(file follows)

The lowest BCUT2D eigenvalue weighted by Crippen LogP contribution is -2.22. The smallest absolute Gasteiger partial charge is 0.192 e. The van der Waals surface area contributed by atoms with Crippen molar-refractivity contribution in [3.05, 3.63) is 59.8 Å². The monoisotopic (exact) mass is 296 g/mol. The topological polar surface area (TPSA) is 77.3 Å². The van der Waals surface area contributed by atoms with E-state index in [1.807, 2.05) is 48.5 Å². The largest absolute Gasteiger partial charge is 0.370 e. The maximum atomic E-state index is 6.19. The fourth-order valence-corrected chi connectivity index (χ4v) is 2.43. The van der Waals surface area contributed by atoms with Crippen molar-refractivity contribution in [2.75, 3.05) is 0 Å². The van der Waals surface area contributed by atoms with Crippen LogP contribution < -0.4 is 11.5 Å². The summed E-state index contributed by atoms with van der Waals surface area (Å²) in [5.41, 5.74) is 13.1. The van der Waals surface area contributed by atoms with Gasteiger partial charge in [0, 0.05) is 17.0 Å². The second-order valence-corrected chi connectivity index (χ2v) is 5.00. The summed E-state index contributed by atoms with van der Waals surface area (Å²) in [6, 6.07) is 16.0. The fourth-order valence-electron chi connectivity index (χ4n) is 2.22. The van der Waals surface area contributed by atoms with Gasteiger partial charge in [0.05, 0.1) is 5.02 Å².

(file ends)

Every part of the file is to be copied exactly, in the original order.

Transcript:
The lowest BCUT2D eigenvalue weighted by Crippen LogP contribution is -2.22. The smallest absolute Gasteiger partial charge is 0.192 e. The van der Waals surface area contributed by atoms with Crippen molar-refractivity contribution in [3.05, 3.63) is 59.8 Å². The monoisotopic (exact) mass is 296 g/mol. The topological polar surface area (TPSA) is 77.3 Å². The van der Waals surface area contributed by atoms with E-state index in [1.807, 2.05) is 48.5 Å². The largest absolute Gasteiger partial charge is 0.370 e. The maximum atomic E-state index is 6.19. The fourth-order valence-corrected chi connectivity index (χ4v) is 2.43. The van der Waals surface area contributed by atoms with Crippen molar-refractivity contribution in [2.75, 3.05) is 0 Å². The van der Waals surface area contributed by atoms with Crippen LogP contribution < -0.4 is 11.5 Å². The summed E-state index contributed by atoms with van der Waals surface area (Å²) in [5.41, 5.74) is 13.1. The van der Waals surface area contributed by atoms with Gasteiger partial charge in [0, 0.05) is 17.0 Å². The second-order valence-corrected chi connectivity index (χ2v) is 5.00. The summed E-state index contributed by atoms with van der Waals surface area (Å²) in [6, 6.07) is 16.0. The fourth-order valence-electron chi connectivity index (χ4n) is 2.22. The van der Waals surface area contributed by atoms with Gasteiger partial charge in [0.05, 0.1) is 5.02 Å².